China growth 'slowest in 3 years'
China's economy grew at its slowest in nearly three years in the first three months of 2012, with a weaker than expected reading raising investor concerns that a five-quarter long slide has not bottomed and that more policy action would be needed to halt it.
The annual rate of GDP growth in the first quarter slowed to 8.1 per cent from 8.9 per cent in the previous three months, the National Bureau of Statistics said today, below the 8.3 per cent consensus forecast of economists polled by Reuters.
The GDP data headlined a flurry of indicators published today showing March industrial output expanded 11.9 per cent, March retail sales rose 15.2 per cent and quarterly fixed asset investment, one of the principal drivers of China's economy, grew 20.9 per cent.
They were broadly in line with the conservative expectations of investors who have grown concerned in recent weeks that the bottom of China's economic cycle would extend into the second quarter of the year as it struggles to escape its worst sequential slowdown since the 2008/09 global financial crisis.
"What's clear is that the economy is still decelerating and the property sector clearly is deflating," said Yao Wei, China economist at Société Génerale in Hong Kong.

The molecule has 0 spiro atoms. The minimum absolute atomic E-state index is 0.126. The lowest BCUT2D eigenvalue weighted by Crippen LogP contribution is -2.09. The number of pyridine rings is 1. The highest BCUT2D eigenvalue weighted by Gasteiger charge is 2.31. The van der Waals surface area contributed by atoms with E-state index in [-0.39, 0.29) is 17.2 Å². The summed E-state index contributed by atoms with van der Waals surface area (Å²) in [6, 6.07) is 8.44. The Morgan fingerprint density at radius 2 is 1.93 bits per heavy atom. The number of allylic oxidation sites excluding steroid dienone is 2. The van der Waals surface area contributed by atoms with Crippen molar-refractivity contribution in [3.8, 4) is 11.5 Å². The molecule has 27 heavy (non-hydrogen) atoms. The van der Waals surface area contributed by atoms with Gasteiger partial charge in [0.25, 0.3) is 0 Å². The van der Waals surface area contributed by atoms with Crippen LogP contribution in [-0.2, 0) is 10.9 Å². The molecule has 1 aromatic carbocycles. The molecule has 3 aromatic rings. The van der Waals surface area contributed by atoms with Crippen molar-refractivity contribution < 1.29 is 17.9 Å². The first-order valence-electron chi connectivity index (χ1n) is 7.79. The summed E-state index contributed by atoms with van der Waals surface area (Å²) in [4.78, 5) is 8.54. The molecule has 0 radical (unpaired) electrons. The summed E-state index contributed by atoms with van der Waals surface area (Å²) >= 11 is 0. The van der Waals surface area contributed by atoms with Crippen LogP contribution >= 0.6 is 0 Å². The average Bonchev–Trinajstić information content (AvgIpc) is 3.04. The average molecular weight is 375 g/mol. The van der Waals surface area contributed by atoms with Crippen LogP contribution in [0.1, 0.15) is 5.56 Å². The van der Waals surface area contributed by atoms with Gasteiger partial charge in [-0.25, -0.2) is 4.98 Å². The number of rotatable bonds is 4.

"Looking at the property data, it seems that property investment has finally started to correct. I think this trend will continue and will drag growth even lower in coming months so we don't think this is the bottom yet. It means more monetary easing will be needed to prevent a sharper deceleration."
Residential real estate investment in March grew at its slowest annual rate since mid-2009, when policymakers in the world's second-biggest economy were rolling out stimulus measures to escape the grip of a financial crisis that had driven global trade to a virtual halt.
Real estate investment was worth about 13 per cent of China's gross domestic product in 2011 and the sector directly affects more than 40 industries, making Beijing's two year-long campaign to curb rampant property speculation one that has been felt across the economic spectrum.